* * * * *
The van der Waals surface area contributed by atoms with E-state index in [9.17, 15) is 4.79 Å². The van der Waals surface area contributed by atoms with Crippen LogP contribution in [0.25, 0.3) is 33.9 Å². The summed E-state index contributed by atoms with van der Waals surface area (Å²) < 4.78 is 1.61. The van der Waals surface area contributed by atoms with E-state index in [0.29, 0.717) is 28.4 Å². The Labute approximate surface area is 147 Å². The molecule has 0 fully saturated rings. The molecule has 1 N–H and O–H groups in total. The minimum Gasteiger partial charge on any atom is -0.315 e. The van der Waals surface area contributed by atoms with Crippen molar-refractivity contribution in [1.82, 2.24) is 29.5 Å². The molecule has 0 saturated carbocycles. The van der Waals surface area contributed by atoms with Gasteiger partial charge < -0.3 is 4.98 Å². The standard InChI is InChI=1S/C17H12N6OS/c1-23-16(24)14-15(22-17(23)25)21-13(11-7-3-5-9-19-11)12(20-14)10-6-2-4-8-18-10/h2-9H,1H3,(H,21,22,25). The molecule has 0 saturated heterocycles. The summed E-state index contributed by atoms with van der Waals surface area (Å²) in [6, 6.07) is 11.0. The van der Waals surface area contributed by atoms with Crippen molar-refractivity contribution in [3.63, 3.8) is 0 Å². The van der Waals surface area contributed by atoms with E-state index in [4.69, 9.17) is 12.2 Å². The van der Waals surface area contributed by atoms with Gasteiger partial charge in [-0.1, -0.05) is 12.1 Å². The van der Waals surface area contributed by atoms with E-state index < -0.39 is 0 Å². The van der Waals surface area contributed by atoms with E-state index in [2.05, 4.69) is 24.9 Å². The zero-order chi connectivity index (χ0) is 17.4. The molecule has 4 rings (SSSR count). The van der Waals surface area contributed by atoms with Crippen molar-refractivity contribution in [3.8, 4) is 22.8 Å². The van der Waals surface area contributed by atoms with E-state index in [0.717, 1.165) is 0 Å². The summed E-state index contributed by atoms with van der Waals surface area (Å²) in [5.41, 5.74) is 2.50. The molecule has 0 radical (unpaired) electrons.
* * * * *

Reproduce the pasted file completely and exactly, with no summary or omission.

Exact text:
The van der Waals surface area contributed by atoms with E-state index in [9.17, 15) is 4.79 Å². The van der Waals surface area contributed by atoms with Crippen LogP contribution in [0.25, 0.3) is 33.9 Å². The summed E-state index contributed by atoms with van der Waals surface area (Å²) < 4.78 is 1.61. The van der Waals surface area contributed by atoms with E-state index in [0.29, 0.717) is 28.4 Å². The Labute approximate surface area is 147 Å². The molecule has 0 fully saturated rings. The molecule has 1 N–H and O–H groups in total. The minimum Gasteiger partial charge on any atom is -0.315 e. The van der Waals surface area contributed by atoms with Crippen molar-refractivity contribution in [1.82, 2.24) is 29.5 Å². The molecule has 0 saturated carbocycles. The van der Waals surface area contributed by atoms with Gasteiger partial charge < -0.3 is 4.98 Å². The standard InChI is InChI=1S/C17H12N6OS/c1-23-16(24)14-15(22-17(23)25)21-13(11-7-3-5-9-19-11)12(20-14)10-6-2-4-8-18-10/h2-9H,1H3,(H,21,22,25). The molecule has 0 saturated heterocycles. The summed E-state index contributed by atoms with van der Waals surface area (Å²) in [6, 6.07) is 11.0. The van der Waals surface area contributed by atoms with Crippen molar-refractivity contribution in [3.63, 3.8) is 0 Å². The van der Waals surface area contributed by atoms with E-state index in [4.69, 9.17) is 12.2 Å². The van der Waals surface area contributed by atoms with Gasteiger partial charge in [-0.1, -0.05) is 12.1 Å². The van der Waals surface area contributed by atoms with E-state index < -0.39 is 0 Å². The van der Waals surface area contributed by atoms with E-state index in [2.05, 4.69) is 24.9 Å². The zero-order chi connectivity index (χ0) is 17.4. The molecule has 4 rings (SSSR count). The van der Waals surface area contributed by atoms with Crippen molar-refractivity contribution in [3.8, 4) is 22.8 Å². The van der Waals surface area contributed by atoms with E-state index in [0.717, 1.165) is 0 Å². The summed E-state index contributed by atoms with van der Waals surface area (Å²) in [5.41, 5.74) is 2.50. The molecule has 0 radical (unpaired) electrons.